Ghost of Blogs Past
Outta my way, it’s Bunco time
By Deana Nall
Published May 11, 2005
Usually, I’m a loving wife and mother whose schedule revolves around taking care of my family. Unless it’s the second Tuesday of the month, then my husband and kids can eat Spaghetti-Os off the kitchen floor for all I care. I’m playing Bunco.
A few people — all men — have asked me, “What is Bunco?”
Well, I’ll tell you. Bunco looks like a dice game. We try to roll sixes, and when six comes up on all three dice, that’s a Bunco. You have to watch it, though, because other players can grab your Bunco away. This can get ugly. If your wife comes home with a little skin missing, this is why.
But Bunco isn’t about the dice. In reality, Bunco is the heart of Baytown’s mommy culture. It’s a chance for moms to do three things we don’t get to do very often: 1) Leave the house with the family still in it, 2) eat food we didn’t cook, and 3) talk at length with other grown-ups.
I’m a seasoned Bunco-ite, having played with the same group for the entire five years we’ve lived here. Before that, I played for a couple of years in another town. In that Bunco group, we played for prizes.
Here in Baytown, we cut to the chase. We play for money.
I was a bit hesitant to play for money at first. I’m a minister’s wife who comes from a long line of ministers’ wives. In fact, I can’t seem to get away from ministers. I wouldn’t be surprised if my cat got ordained one of these days.
Anyway, “playing for money” is one of those things some people think women married to ministers shouldn’t do, like smoking, getting tattoos, or using rough language, such as “That bites,” or “I voted for Kerry!” My views changed, though, the first time I played Bunco. I won 20 bucks. That would clear up anyone’s moral dilemma. I’ve never looked back.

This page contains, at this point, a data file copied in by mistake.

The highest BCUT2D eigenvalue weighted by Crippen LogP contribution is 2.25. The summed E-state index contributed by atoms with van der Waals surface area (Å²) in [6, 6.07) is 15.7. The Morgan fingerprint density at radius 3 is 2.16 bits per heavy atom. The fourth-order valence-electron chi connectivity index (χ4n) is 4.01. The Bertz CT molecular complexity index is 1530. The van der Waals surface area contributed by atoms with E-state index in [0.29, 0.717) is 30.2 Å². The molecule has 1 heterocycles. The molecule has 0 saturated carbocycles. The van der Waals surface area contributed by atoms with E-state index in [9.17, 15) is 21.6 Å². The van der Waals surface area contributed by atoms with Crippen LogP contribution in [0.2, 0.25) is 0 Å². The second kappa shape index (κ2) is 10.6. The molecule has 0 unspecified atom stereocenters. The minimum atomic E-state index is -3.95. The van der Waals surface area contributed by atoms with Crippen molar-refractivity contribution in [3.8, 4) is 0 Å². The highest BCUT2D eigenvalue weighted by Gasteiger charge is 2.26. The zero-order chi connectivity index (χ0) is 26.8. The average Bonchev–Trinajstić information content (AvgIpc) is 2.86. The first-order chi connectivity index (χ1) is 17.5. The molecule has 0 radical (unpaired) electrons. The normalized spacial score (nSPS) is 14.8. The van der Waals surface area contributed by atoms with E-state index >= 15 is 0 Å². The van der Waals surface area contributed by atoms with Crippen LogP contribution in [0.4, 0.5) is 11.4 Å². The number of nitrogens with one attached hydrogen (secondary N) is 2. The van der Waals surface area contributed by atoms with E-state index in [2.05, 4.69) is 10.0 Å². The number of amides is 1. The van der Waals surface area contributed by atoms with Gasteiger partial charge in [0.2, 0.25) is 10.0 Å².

Another great thing about Bunco is that it brings together women from different walks of life. My group has Catholics, Baptists, teachers, a soccer coach, a nurse, stay-at-home moms and work-from-home moms. We don’t see much of each other outside of Bunco, and it’s fun to meet up every month to find out what’s been going on in everyone’s lives. We’ve had births, new houses, promotions and college graduations.
We’ve endured a lot together, too. Just in the last year, our group has gone through a divorce and the serious illness of a child. And last July, we lost one of our members to cancer. We aren’t just about rolling dice. We’re about helping each other get through the times in which real life can become a little too real.
Oh — and we’re also about food. We all take turns cooking for Bunco night. You know how some women politely turn down dessert, saying, “Oh, none for me, thanks.” You won’t find those women at Bunco. It’s our night off and, by golly, we’re going to live it up. Cheesecake? Chocolate mousse? Twinkies? We don’t care. Just bring it on.
Well, I hope I’ve helped clear up some of the mystery of Bunco. The best piece of advice I can give a Bunco husband is that on Bunco night, stay out of your wife’s way. She’s got somewhere to go.